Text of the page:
J.Björk | PSFK Interview: Why Sustainability Needs a Serious Makeover
Design, Art Direction + Branding
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PSFK Interview: Why Sustainability Needs a Serious Makeover

Johanna Björk talks to PSFK about why embracing sustainable living is an upgrade not a sacrifice.

Blending what we desire with what we need is a recipe for pushing boundaries and breaking new ground. In Dynamic Doers, a series by PSFK and iQ by Intel, we look at versatile entrepreneurs, artists, designers, and developers who are always evolving and changing much like the Intel based 2 in1s, a line of new multifunctional devices that are a tablet when you want it and a laptop when you need it.

PSFK Interview: Why Sustainability Needs a Serious Makeover

Johanna Björk has always loved starting things. A designer originally from Stockholm [not quite true, I’m actually from a small town called Gävle, about 1.5 hrs north of Stockholm, but whatevs], she has a unique aesthetic sense that has driven her to create things that defy the status quo.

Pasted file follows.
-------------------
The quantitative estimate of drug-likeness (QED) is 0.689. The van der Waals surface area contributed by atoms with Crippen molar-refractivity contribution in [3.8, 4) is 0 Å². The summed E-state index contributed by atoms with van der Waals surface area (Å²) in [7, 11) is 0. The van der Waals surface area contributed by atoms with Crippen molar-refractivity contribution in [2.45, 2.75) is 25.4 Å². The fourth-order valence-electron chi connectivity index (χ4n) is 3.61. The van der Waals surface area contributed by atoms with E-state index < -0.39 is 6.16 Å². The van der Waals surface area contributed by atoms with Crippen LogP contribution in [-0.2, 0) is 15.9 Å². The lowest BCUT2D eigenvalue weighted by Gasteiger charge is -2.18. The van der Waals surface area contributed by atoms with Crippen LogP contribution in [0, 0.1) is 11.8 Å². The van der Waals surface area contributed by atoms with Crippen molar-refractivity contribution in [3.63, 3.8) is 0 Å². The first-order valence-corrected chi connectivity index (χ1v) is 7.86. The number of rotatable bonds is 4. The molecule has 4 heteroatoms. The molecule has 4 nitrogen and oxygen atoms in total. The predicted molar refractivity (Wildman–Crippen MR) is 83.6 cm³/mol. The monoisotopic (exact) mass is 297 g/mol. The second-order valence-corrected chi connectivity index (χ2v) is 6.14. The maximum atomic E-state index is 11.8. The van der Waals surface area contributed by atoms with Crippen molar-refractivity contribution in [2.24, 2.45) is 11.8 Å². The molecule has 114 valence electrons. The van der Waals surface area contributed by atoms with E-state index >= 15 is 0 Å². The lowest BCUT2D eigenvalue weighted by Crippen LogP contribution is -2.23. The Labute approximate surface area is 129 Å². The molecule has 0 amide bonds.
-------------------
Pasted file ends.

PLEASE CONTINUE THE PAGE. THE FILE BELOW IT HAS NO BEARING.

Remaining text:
After working in New York and Miami for clients such as Art Basel Miami Beach, The National Football League, The NY Jets, and W Hotels she started her own design practice J.BJÖRK which she ran out of NYC and now, Southern California.

In 2008, Björk started Goodlifer, a web magazine dedicated to sharing insights, inspiration and tips on how to live the good life while still being sustainable, ethical and supportive of local communities and artisans.

Björk’s keen creative mind allows her flip from one project to another, and continue to be inspired by all of them. Her ability to pivot in this way has helped her to see the connections between various worlds like design, fashion and eco-activism, allowing her to interweave them together to push the boundaries of what is possible in each separate industry.

In a recent conversation with Björk, she explained why personal creative freedom is essential, simplicity is the thing people understand the least about design and why living a socially conscious life doesn’t have to be a sacrifice.


By Dory Carr-Harris, PSFK. Photo by Marc Alt.


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